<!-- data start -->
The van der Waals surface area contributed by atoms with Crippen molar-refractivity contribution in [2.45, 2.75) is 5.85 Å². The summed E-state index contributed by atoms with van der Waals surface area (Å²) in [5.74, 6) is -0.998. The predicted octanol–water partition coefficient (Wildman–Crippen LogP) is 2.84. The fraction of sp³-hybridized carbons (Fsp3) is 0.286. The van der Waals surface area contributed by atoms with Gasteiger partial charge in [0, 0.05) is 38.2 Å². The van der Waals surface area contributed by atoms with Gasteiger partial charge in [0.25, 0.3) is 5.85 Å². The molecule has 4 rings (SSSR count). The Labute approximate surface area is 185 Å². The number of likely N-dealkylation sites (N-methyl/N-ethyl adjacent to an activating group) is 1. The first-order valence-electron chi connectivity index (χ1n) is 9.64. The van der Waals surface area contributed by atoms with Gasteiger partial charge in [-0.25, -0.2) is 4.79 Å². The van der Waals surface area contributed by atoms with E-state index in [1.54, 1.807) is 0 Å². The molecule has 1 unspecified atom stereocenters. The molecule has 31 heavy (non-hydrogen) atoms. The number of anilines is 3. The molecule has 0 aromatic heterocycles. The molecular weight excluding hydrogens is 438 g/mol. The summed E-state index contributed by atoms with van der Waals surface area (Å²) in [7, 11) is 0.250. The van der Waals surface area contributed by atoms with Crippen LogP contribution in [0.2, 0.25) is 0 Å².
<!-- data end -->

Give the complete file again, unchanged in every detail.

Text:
The van der Waals surface area contributed by atoms with Crippen molar-refractivity contribution in [2.45, 2.75) is 5.85 Å². The summed E-state index contributed by atoms with van der Waals surface area (Å²) in [5.74, 6) is -0.998. The predicted octanol–water partition coefficient (Wildman–Crippen LogP) is 2.84. The fraction of sp³-hybridized carbons (Fsp3) is 0.286. The van der Waals surface area contributed by atoms with Gasteiger partial charge in [0, 0.05) is 38.2 Å². The van der Waals surface area contributed by atoms with Gasteiger partial charge in [0.25, 0.3) is 5.85 Å². The molecule has 4 rings (SSSR count). The Labute approximate surface area is 185 Å². The number of likely N-dealkylation sites (N-methyl/N-ethyl adjacent to an activating group) is 1. The first-order valence-electron chi connectivity index (χ1n) is 9.64. The van der Waals surface area contributed by atoms with Gasteiger partial charge in [-0.25, -0.2) is 4.79 Å². The van der Waals surface area contributed by atoms with E-state index in [1.54, 1.807) is 0 Å². The molecule has 1 unspecified atom stereocenters. The molecule has 31 heavy (non-hydrogen) atoms. The number of anilines is 3. The molecule has 0 aromatic heterocycles. The molecular weight excluding hydrogens is 438 g/mol. The summed E-state index contributed by atoms with van der Waals surface area (Å²) in [7, 11) is 0.250. The van der Waals surface area contributed by atoms with Crippen LogP contribution in [0.2, 0.25) is 0 Å².